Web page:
I recently worked with a small business owner who told me that she knew her target market. She was indeed able to describe her ideal clients in great detail, but she was not as talkative when it came to listing the needs and problems of her prospects.

The above mentioned entrepreneur participates in networking events, has posted several videos on YouTube and is familiar with most social media marketing tools.  She is also a decent speaker, active on Facebook and I can attest to her success in attaining thousands of followers on Twitter.  She seems to be doing everything right, yet she is not successful at converting prospects to customers.

shoesIn my efforts to give her some fruitful advice we analyzed her marketing plan, including her core marketing messages and marketing budget. Our discussion eventually shifted to her products.  Why couldn’t she sell seemingly good and well-packaged products? Should she blame the recession?

We came to the conclusion that her offerings and marketing messages did not have enough depth to stand out from her competitors’ messages and turn prospects into customers. In addition, her products did not offer a new solution to a real problem her target market was experiencing, nor did they meet a burning need of her ideal clients.  She did not have an edge – the hook was missing.  She could not sell sneakers to prospects who needed dress shoes.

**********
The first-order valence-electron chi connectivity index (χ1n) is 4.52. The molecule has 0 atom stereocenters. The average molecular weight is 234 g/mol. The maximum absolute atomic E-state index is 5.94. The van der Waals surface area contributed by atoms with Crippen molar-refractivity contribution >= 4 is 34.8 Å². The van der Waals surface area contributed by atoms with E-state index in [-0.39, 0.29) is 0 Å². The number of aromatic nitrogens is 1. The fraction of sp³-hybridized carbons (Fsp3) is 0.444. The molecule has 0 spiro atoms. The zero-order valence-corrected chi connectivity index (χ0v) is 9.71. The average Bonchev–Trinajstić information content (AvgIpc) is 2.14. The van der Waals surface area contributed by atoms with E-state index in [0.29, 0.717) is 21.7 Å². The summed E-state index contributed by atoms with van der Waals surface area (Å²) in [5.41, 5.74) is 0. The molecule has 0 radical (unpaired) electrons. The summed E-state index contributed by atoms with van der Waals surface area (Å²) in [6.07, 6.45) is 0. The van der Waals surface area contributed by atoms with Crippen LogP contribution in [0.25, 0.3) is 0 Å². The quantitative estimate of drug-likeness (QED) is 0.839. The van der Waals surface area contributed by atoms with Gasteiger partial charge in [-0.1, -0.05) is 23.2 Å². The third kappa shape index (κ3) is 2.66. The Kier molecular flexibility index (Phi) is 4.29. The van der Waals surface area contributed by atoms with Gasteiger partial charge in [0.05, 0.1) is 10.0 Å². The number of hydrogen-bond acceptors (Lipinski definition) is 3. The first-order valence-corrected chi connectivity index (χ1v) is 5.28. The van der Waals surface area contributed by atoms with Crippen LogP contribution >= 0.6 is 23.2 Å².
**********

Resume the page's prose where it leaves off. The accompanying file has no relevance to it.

Small business owners often fall in love with their products and services and stop thinking about their target audience and its changing needs. We tend to believe we know the audiences we serve, but we should stop and think again.

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